Mold Laws for Landlords

Mold growth on greenboard ceiling in a bathroom.
Mold growth on greenboard ceiling in a bathroom.

There have been a lot of recent changes in laws that govern landlord-tenant relationships in San Francisco.

One of the most notable is SB 655. We encourage you to read this bill yourself.

The California Apartment Association did a marvelous job of limiting certain provisions in SB 655. However, there remain problems for landlords.

It is cheaper and easier to listen to your tenants’ issues and respond to them with a correction, if possible.

A polite, responsible discussion among adults can usually correct mold related problems. However, if routine maintenance is neglected for many years and there are multiple roof patches, etc., etc., then yes, it’s going to get expensive.

The only thing landlords have to sell is time (occupancy). If the “polite, respectful discussion” collapses into screaming and threats, expect it to cost everyone a lot of money. You lose the tenants and have a vacant unit. Your insurance goes up. The SFDBI can become a costly with Notices of Violation and building permits.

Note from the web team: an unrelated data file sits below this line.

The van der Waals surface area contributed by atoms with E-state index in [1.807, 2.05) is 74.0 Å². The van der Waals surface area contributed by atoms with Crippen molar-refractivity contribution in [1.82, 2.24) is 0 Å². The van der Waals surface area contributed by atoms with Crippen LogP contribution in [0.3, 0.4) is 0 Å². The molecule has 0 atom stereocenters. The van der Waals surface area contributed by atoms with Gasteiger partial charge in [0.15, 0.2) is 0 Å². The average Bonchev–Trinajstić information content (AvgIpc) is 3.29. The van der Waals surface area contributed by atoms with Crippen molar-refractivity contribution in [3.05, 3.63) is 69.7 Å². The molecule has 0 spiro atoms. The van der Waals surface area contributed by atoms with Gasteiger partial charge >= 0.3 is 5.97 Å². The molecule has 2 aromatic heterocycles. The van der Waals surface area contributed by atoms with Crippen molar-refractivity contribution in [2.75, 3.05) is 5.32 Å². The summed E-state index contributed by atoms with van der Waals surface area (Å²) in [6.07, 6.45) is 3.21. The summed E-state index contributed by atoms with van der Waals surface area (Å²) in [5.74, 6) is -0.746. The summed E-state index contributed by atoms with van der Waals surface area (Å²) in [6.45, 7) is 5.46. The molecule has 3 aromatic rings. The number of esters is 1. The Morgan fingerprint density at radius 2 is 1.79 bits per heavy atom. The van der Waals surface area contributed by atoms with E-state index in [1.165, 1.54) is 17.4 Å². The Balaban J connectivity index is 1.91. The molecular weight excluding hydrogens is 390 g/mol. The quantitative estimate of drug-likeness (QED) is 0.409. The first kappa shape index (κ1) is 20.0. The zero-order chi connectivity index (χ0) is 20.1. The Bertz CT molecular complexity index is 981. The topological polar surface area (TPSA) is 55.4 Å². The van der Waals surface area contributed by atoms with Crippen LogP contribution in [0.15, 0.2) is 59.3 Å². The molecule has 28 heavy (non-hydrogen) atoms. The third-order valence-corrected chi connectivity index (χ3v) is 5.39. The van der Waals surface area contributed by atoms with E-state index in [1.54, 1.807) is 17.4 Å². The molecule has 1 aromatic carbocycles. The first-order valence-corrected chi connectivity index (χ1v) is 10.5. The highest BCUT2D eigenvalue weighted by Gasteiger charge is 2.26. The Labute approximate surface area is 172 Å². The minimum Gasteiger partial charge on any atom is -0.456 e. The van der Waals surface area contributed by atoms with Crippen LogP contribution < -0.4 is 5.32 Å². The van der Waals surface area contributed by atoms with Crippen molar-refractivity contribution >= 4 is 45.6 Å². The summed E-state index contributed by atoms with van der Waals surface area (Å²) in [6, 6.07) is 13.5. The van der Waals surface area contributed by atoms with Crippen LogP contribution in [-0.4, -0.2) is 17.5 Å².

Yes, some tenants that will say anything when they can’t pay the rent. And yes, a few tenants  will allow thirty people to live, shower, and cook in a studio apartment (this is guaranteed to cause mold growth). But there are also landlords that don’t repair toilets for tenants, don’t supply heat or exhaust fans, or deal with pest problems.

You can’t clean up the mold with bleach. All it will do is lighten the paint – the mold will return. You have to find and fix the leak and remove the moldy building materials.

You can reduce interior humidity from showers and cooking by installing a humidistat bathroom fan. This is wired by your electrician and goes on anytime the interior humidity exceeds 52%. This will create a less favorable environment for mold to grow. It’s noisy. But it works. There is no off switch.

We also encourage you to visit the unit of concern and see for yourself.

Contact Us to discuss your specific issues.